kinnscience wrote:Just installed an efm 700 and have the 7 gallon DC running into the water heater. Calculations from our end showed that it was better to run electric during the summer, but only slight difference with coal. Previously had the DC on the oil boiler running into the HWH, with bypasses to use only the HWH during summer months. During Fall and Spring it was a toss up and will probably run the boiler from October through the first half of April .. maybe all of April. Your mileage may vary, especially with smaller Coal burner units.

One piece of advice given to me via Rob Roy, make sure if you run the DC into the HWH that you have a bypass if you are shutting down the coal burner in the summer. It is not a good idea to run cold water through your DC.
I agree with Rob's advice, and would add that for a similar reason you should lean toward running the unit all summer rather than letting it sit. It's not easy to get all of the ash out of a 700, and ash + summer humidity is not a good formula for the boiler.

If you are going to run a 700 for DHW, I'm not sure why you'd want to use the HWH at all, especially in the summer. With an appropriate tempering valve (thanks, Sting :D ), you should get abundant DHW from the large reserve of BTU's in the boiler water and the formidable power of the stoker. And when doing any calculations regarding summer use, you might want to consider the benefits of the coal boiler as a dehumidifier. When we used a 900 to make DHW in the summer, the draw of air for the stoker, the chimney draft and fugitive heat from the boiler let us retire our conventional dehumidifier and the portion of the electric bill it created.

Mike

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dave brode
Member
Posts: 478
Joined: Fri. Jan. 15, 2010 5:47 pm
Stoker Coal Boiler: Keystoker KAA-2
Hand Fed Coal Boiler: used to have a 5 section Red Square
Coal Size/Type: rice anthracite
Location: Frostburg, Maryland [western]

Post Tue. Nov. 26, 2013 4:11 pm

Guys,

How much heat are you getting in the house during summer, burning for DHW? Mine would add a pile imo.

I want to get an add-on heat pump water heater for summer. 6K BTU cooling and dehumidifier while it's running. Said to cost 2/3 ish of what a twin 4500 watt elec costs to run. http://water.nyle.com/residential/

Dave
I love my Kaa-2. It replaced a small 5 section Red Square, and Iron Fireman, burned bituminous for 20 yr.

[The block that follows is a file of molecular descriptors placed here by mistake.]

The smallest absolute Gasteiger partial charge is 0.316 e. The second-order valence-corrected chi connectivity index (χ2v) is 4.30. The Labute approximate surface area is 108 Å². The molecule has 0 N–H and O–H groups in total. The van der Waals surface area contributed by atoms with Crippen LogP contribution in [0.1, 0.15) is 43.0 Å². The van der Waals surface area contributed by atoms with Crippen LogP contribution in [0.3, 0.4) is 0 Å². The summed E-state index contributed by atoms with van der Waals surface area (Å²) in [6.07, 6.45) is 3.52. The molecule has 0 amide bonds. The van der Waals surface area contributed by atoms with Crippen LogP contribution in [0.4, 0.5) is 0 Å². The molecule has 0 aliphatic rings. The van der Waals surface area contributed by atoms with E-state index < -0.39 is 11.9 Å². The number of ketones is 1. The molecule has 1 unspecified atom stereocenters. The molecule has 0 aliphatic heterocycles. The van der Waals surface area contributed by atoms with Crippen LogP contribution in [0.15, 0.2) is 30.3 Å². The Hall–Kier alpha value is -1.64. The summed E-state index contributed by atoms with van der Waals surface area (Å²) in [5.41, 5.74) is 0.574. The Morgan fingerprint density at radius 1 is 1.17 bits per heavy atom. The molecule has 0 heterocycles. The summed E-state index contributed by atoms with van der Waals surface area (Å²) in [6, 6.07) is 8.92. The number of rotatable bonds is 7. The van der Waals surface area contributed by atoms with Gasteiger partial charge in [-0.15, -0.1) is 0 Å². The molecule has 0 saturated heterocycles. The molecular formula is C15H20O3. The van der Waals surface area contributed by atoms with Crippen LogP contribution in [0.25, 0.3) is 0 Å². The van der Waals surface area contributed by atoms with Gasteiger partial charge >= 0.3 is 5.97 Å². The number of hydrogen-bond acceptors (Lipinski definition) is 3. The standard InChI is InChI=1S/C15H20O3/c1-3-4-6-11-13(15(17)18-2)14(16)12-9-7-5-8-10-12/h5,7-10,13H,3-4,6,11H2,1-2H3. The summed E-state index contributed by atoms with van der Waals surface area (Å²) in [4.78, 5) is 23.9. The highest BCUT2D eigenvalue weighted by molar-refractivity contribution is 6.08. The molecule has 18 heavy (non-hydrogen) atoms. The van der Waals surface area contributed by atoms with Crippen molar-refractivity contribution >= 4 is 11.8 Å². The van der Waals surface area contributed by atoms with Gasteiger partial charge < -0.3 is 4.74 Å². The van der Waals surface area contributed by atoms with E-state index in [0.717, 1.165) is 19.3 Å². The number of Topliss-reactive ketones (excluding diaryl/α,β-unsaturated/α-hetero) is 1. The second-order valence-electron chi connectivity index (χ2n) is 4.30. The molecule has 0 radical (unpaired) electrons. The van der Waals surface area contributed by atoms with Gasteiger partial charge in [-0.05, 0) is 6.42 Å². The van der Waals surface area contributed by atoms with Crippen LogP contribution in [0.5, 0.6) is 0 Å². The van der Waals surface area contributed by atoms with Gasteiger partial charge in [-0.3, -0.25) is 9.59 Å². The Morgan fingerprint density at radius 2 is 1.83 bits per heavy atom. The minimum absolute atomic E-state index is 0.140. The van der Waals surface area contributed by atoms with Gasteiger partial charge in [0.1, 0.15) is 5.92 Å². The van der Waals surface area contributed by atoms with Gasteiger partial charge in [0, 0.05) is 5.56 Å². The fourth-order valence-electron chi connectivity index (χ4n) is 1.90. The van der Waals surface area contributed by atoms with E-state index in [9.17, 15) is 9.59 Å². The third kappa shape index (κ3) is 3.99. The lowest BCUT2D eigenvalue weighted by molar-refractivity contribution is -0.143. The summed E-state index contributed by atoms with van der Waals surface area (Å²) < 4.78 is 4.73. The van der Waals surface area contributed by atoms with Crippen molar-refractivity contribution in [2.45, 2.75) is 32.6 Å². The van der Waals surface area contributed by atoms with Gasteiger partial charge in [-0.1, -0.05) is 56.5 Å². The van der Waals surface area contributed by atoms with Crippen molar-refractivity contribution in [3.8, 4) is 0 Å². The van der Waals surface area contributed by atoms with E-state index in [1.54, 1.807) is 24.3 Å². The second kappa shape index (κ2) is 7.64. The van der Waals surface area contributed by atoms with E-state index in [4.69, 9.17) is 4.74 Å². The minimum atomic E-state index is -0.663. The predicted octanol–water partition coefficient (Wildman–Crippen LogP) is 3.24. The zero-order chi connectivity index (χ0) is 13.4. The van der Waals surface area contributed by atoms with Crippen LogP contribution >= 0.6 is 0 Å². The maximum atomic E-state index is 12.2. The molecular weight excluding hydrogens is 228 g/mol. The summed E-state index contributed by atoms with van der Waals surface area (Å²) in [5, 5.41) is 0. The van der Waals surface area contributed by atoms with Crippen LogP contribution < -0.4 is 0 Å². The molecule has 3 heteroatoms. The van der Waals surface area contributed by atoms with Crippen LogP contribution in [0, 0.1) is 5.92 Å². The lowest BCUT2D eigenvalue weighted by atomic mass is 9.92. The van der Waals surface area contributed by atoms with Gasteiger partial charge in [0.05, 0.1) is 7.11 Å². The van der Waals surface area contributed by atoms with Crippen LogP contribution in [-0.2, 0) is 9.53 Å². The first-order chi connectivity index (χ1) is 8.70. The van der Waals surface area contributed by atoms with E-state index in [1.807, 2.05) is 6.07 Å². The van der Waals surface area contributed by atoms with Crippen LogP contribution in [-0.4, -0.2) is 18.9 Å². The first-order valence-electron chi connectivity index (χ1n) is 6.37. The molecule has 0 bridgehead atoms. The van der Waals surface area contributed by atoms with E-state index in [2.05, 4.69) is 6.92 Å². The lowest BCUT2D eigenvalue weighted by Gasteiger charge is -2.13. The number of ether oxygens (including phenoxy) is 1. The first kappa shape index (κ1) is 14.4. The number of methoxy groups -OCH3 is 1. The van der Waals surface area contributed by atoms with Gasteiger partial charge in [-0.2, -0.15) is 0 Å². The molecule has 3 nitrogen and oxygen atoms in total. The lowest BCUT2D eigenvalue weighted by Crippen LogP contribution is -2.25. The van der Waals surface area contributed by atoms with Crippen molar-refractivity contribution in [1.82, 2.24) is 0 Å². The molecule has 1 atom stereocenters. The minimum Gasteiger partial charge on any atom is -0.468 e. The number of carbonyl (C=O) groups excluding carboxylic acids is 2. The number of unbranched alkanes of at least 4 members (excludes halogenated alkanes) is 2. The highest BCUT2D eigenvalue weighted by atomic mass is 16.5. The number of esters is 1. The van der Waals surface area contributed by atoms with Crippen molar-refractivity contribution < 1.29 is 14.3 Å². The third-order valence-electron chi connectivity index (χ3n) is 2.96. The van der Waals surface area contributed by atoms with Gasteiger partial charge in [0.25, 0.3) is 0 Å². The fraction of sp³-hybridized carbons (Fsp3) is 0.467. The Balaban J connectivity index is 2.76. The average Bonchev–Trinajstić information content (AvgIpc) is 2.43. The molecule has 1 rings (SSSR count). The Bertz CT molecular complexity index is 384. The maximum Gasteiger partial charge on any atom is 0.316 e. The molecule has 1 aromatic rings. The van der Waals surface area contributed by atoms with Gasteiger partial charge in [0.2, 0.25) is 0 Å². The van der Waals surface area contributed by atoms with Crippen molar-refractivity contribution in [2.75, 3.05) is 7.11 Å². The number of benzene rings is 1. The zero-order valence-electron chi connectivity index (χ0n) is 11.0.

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Rob R.
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Posts: 11343
Joined: Fri. Dec. 28, 2007 4:26 pm
Stoker Coal Boiler: EFM DF520
Hand Fed Coal Stove: Hitzer 50-93
Coal Size/Type: Lehigh Rice
Other Heating: Dad's 1953 EFM Highboy
Location: Chazy, NY

Post Tue. Nov. 26, 2013 4:31 pm

My basement is usually 75-78 degrees in the summer, depending on how hot it is outside and how much the boiler runs. My boiler is insulated with about 1.5" of fiberglass between the boiler and sheet metal jacket.


Pacowy
Member
Posts: 2731
Joined: Tue. Sep. 04, 2007 10:14 pm
Stoker Coal Boiler: H.B. Smith 350 Mills boiler/EFM 85R stoker
Coal Size/Type: Buckwheat/anthracite
Location: Dalton, MA

Post Tue. Nov. 26, 2013 4:43 pm

In our old house we made DHW year-round using an uninsulated EFM 900, and had no issues with excess heat. We got basically infinite hot water running against a lower limit of (IIRC) 160.

Mike

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Rob R.
Site Moderator
Posts: 11343
Joined: Fri. Dec. 28, 2007 4:26 pm
Stoker Coal Boiler: EFM DF520
Hand Fed Coal Stove: Hitzer 50-93
Coal Size/Type: Lehigh Rice
Other Heating: Dad's 1953 EFM Highboy
Location: Chazy, NY

Post Tue. Nov. 26, 2013 5:55 pm

Naturally the size of the basement and insulation on the walls is a huge factor. A large basement with field stone walls will absorb a ton of heat...a modern basement with foam inside & outside the walls will have a higher room temp. under the same conditions. My brothers house is a good example, even with foam insulation and jackets on the boiler the basement stays close to 80 in the summer.